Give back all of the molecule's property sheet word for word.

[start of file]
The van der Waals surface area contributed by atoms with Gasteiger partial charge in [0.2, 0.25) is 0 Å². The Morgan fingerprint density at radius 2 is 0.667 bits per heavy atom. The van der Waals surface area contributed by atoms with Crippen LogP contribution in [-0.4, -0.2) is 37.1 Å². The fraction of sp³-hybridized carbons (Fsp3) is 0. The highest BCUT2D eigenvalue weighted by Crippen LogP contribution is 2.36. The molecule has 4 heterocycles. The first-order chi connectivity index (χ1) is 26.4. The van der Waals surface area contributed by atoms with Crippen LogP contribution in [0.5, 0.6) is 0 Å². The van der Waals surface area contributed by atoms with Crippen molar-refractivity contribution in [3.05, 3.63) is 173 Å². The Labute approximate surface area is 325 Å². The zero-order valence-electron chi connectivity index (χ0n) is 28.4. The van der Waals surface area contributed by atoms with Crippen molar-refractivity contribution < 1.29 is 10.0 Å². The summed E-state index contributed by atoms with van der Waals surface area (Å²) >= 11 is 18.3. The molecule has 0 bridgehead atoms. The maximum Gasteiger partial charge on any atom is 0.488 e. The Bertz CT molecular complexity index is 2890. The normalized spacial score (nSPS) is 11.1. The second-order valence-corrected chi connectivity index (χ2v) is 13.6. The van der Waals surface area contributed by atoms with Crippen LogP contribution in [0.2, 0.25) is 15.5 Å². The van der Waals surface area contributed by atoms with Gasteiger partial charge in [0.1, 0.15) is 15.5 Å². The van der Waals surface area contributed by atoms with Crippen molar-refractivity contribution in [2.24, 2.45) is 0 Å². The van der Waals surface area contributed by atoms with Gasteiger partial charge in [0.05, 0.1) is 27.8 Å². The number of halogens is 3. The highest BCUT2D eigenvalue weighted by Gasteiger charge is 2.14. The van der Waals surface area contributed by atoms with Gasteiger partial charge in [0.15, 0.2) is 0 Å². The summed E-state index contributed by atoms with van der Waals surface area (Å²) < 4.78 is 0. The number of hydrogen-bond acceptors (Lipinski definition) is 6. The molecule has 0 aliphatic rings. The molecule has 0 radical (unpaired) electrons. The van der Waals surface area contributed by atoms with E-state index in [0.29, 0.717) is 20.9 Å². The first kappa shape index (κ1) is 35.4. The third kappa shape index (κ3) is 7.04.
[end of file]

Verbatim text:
The van der Waals surface area contributed by atoms with Gasteiger partial charge in [0.2, 0.25) is 0 Å². The Morgan fingerprint density at radius 2 is 0.667 bits per heavy atom. The van der Waals surface area contributed by atoms with Crippen LogP contribution in [-0.4, -0.2) is 37.1 Å². The fraction of sp³-hybridized carbons (Fsp3) is 0. The highest BCUT2D eigenvalue weighted by Crippen LogP contribution is 2.36. The molecule has 4 heterocycles. The first-order chi connectivity index (χ1) is 26.4. The van der Waals surface area contributed by atoms with Crippen LogP contribution in [0.5, 0.6) is 0 Å². The van der Waals surface area contributed by atoms with Crippen molar-refractivity contribution in [3.05, 3.63) is 173 Å². The Labute approximate surface area is 325 Å². The zero-order valence-electron chi connectivity index (χ0n) is 28.4. The van der Waals surface area contributed by atoms with Crippen molar-refractivity contribution < 1.29 is 10.0 Å². The summed E-state index contributed by atoms with van der Waals surface area (Å²) >= 11 is 18.3. The molecule has 0 bridgehead atoms. The maximum Gasteiger partial charge on any atom is 0.488 e. The Bertz CT molecular complexity index is 2890. The normalized spacial score (nSPS) is 11.1. The second-order valence-corrected chi connectivity index (χ2v) is 13.6. The van der Waals surface area contributed by atoms with Crippen LogP contribution in [0.2, 0.25) is 15.5 Å². The van der Waals surface area contributed by atoms with Gasteiger partial charge in [0.1, 0.15) is 15.5 Å². The van der Waals surface area contributed by atoms with Crippen molar-refractivity contribution in [2.24, 2.45) is 0 Å². The van der Waals surface area contributed by atoms with Gasteiger partial charge in [0.05, 0.1) is 27.8 Å². The number of halogens is 3. The highest BCUT2D eigenvalue weighted by Gasteiger charge is 2.14. The van der Waals surface area contributed by atoms with Gasteiger partial charge in [0.15, 0.2) is 0 Å². The summed E-state index contributed by atoms with van der Waals surface area (Å²) < 4.78 is 0. The number of hydrogen-bond acceptors (Lipinski definition) is 6. The molecule has 0 aliphatic rings. The molecule has 0 radical (unpaired) electrons. The van der Waals surface area contributed by atoms with E-state index in [0.29, 0.717) is 20.9 Å². The first kappa shape index (κ1) is 35.4. The third kappa shape index (κ3) is 7.04.